You have to respect an artist who turns his back on the possibility of significant US exposure and returns home to his country of origin instead to give back some of what he received growing up. Scottish saxophonist Tommy Smith spent a decade in the US, studying at Boston's Berklee School of Music in the early '80s, joining Gary Burton's quintet for Whiz Kids
(the vibraphonist's final ECM date), and recording a series of albums for Blue Note from '88 through '92. With all the attention, one would think that he'd stay in the US and leverage himself into a greater position of prominence.
Wrong. Smith, instead, returned to Scotland, becoming director of the Scottish National Jazz Orchestra and creating the curriculum for Glasgow's National Jazz Institute. He's released a series of records exploring a diversity of musical concerns, most on his Spartacus imprint. He's evolved a rich and complex musical personality, one that began by combining the intensity of John Coltrane filtered through Michael Brecker's contemporary edge and Jan Garbarek's icy tone.
Over the years his tone has warmed up, but he retains two of Garbarek's enduring qualities: a detailed attention to the purity of every note, and an ongoing interest in finding ways to integrate his country's own cultural milieu into the jazz landscape. And while he's better known in Europe, Smith's participation in vibraphonist Joe Locke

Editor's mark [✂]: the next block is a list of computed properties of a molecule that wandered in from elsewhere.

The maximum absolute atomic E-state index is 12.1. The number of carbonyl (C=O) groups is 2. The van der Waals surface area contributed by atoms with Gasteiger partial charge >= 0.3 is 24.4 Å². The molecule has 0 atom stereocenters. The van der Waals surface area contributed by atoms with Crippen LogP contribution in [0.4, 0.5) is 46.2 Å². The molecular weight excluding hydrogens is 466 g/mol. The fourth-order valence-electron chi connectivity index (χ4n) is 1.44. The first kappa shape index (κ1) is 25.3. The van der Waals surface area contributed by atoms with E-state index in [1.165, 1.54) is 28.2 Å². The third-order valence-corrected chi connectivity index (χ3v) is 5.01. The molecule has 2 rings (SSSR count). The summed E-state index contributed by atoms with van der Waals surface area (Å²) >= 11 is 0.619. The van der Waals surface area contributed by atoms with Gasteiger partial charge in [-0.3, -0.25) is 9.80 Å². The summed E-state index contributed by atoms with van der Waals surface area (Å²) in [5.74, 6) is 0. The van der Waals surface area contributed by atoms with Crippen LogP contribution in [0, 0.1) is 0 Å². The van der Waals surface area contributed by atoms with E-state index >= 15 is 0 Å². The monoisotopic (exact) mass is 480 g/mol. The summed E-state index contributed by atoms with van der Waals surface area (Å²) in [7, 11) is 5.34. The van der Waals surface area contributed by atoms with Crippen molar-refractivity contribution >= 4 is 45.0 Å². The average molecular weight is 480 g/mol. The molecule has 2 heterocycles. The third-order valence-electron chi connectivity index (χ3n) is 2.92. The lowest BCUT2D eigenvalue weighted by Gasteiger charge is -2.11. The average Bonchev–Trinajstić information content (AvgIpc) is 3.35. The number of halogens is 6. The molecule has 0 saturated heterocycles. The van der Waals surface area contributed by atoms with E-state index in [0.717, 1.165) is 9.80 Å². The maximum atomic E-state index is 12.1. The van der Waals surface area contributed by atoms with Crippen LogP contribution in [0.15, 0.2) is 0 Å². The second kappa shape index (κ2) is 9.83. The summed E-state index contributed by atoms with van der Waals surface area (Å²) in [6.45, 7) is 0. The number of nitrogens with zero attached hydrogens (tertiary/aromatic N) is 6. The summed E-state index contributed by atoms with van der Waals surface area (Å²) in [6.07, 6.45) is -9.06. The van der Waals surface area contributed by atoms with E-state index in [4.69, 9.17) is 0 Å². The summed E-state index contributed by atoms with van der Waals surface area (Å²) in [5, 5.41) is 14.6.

's Four Walls of Freedomappearing on the recent Dear Life
has generated some renewed North American interest. Forbidden Fruit
is his first album in over twenty years to include an all-Scottish lineup. Two relative newcomers, bassist Aidan O'Donnell and drummer Alyn Cosker, play with a confidence and open-mindedness that belies their youth. Pianist Steve Hamilton and Smith share some historyHamilton was featured on Smith's '94 release Misty Morning and No Time
and '96's Beasts of Scotland
but he's better known to American audiences for his work in drummer Bill Bruford's recent Earthworks group. Forbidden Fruit
is a fine summation of where Smith has been to date, reflecting an interest in longer compositional form while leaving plenty of room for exploration. Smith's relentlessly intense solo on the fifteen-minute Coltranesque opener, "Spirit of the Fallen Angel, proves him to be a true rarity: a player with plenty to say and the advanced language with which to say it. The quartet may nod to Coltrane's classic quartet, but it's anything but imitative.
"Eve, with an evocative intro from Hamilton, is lighter fare with a bright samba feel. Smith and Hamilton both take solos this time, demonstrating remarkable comfort developing across-the-bar melodies, intuitively supported by O'Donnell and Cosker. The modal "Tree of Knowledge revolves around an Irish folk tune, with Smith's note-bending and phrasing suggesting more than a passing acquaintance with Uillean Pipes.
Cohesive and with an energetic commitment to group interplay, this group is clearly just beginning. Remarkably mature and well conceived, Forbidden Fruit
suggests greater things to come. Where they'll be in a year's time is anybody's guess, but the story will be well worth following.